And so it begins. My daughter is playing 6-and-under coach-pitch softball for G.O.R.C. and my husband is the coach. They will spend this precious time together forming a father-daughter bond that will last a lifetime. They'll see the best and worst of each other. They'll experience the thrill of victory, or in this team's case, the agony of defeat. And me? I'll be doing my best to not turn into one of "those parents" at the games.
You know the ones I mean. Those parents that take the games way too seriously. The parents that forget these are just little kids having fun. The parents that forget the games are about teaching sportsmanship and teamwork. I'm hopelessly competitive and a perfectionist which is why my husband is coaching and I'm not. He is full of patience and a love of the game. While I seriously can't handle the fact that these girls can't even step on a base to get an out because they're too busy celebrating the fact that they stopped the ball from rolling. It's painful.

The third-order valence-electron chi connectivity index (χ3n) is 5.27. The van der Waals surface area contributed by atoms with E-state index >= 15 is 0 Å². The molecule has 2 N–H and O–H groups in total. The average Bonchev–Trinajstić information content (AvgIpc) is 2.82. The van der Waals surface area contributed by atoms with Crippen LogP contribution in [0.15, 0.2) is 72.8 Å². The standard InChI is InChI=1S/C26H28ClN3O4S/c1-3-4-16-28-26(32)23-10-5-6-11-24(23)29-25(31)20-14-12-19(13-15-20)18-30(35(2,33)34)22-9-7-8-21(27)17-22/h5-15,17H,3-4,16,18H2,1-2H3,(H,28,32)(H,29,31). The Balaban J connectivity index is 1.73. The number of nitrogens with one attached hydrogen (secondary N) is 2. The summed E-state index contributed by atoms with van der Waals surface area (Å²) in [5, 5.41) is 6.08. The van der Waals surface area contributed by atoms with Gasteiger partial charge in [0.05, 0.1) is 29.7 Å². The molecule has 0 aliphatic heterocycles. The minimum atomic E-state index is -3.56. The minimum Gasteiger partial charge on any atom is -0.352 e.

I've never been much of a team player when it comes to sports. I swam all the way through high school so unless it was a relay, I only had to worry about myself. Let's just say that I know myself enough to let my friends play on the dirt while I took to the water. And I started to see signs in my daughter that she may be a more of a "personal sport " player than a team player. But she has a natural talent for softball (she broke our neighbor's window with a plastic ball and bat!) and when we suggested that Dad would coach, she agreed to play. And while she may grumble about having to go to practice or a game, she has fun once she gets there.
So I'll go to as many games as I can (my three-year-old is worthless after 6 p.m. so night games are hard) and do my best to cheer through gritted teeth as yet another girl stands in place rather than run after she gets a hit. It's a game after all. It supposed to be fun. At least that's what I hear.